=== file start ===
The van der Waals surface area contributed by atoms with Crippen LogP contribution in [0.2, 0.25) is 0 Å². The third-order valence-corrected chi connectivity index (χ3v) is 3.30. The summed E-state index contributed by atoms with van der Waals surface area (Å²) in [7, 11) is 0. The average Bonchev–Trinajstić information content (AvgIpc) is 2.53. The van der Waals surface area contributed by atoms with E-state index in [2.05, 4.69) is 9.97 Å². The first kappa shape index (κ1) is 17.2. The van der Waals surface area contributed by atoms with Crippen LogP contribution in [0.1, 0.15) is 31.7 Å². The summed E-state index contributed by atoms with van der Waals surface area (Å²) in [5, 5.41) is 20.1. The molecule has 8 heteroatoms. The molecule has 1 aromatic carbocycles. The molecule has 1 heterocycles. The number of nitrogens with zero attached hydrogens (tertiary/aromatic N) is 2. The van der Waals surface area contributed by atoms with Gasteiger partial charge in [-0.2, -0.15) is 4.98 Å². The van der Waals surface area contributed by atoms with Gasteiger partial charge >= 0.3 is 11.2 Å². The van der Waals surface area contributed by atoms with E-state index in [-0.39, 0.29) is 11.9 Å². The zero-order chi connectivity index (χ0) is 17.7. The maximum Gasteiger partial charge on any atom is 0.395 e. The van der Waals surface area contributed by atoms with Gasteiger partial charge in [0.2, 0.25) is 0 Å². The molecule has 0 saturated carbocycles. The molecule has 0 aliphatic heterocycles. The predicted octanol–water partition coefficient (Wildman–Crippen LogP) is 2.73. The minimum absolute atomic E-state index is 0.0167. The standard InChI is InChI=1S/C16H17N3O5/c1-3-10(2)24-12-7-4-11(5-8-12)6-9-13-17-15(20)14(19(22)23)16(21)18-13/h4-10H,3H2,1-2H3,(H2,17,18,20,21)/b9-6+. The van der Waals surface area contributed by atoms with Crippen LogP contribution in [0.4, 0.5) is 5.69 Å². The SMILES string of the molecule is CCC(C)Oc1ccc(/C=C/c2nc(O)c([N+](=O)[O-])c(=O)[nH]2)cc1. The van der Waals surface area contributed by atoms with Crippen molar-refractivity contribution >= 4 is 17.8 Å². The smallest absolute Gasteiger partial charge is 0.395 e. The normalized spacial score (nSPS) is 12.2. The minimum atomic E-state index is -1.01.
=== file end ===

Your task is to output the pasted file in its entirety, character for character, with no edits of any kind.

The van der Waals surface area contributed by atoms with Crippen LogP contribution in [0.2, 0.25) is 0 Å². The third-order valence-corrected chi connectivity index (χ3v) is 3.30. The summed E-state index contributed by atoms with van der Waals surface area (Å²) in [7, 11) is 0. The average Bonchev–Trinajstić information content (AvgIpc) is 2.53. The van der Waals surface area contributed by atoms with E-state index in [2.05, 4.69) is 9.97 Å². The first kappa shape index (κ1) is 17.2. The van der Waals surface area contributed by atoms with Crippen LogP contribution in [0.1, 0.15) is 31.7 Å². The summed E-state index contributed by atoms with van der Waals surface area (Å²) in [5, 5.41) is 20.1. The molecule has 8 heteroatoms. The molecule has 1 aromatic carbocycles. The molecule has 1 heterocycles. The number of nitrogens with zero attached hydrogens (tertiary/aromatic N) is 2. The van der Waals surface area contributed by atoms with Gasteiger partial charge in [-0.2, -0.15) is 4.98 Å². The van der Waals surface area contributed by atoms with Gasteiger partial charge >= 0.3 is 11.2 Å². The van der Waals surface area contributed by atoms with E-state index in [-0.39, 0.29) is 11.9 Å². The zero-order chi connectivity index (χ0) is 17.7. The maximum Gasteiger partial charge on any atom is 0.395 e. The van der Waals surface area contributed by atoms with Gasteiger partial charge in [0.2, 0.25) is 0 Å². The molecule has 0 saturated carbocycles. The molecule has 0 aliphatic heterocycles. The predicted octanol–water partition coefficient (Wildman–Crippen LogP) is 2.73. The minimum absolute atomic E-state index is 0.0167. The standard InChI is InChI=1S/C16H17N3O5/c1-3-10(2)24-12-7-4-11(5-8-12)6-9-13-17-15(20)14(19(22)23)16(21)18-13/h4-10H,3H2,1-2H3,(H2,17,18,20,21)/b9-6+. The van der Waals surface area contributed by atoms with Crippen LogP contribution in [0.4, 0.5) is 5.69 Å². The SMILES string of the molecule is CCC(C)Oc1ccc(/C=C/c2nc(O)c([N+](=O)[O-])c(=O)[nH]2)cc1. The van der Waals surface area contributed by atoms with Crippen molar-refractivity contribution >= 4 is 17.8 Å². The smallest absolute Gasteiger partial charge is 0.395 e. The normalized spacial score (nSPS) is 12.2. The minimum atomic E-state index is -1.01.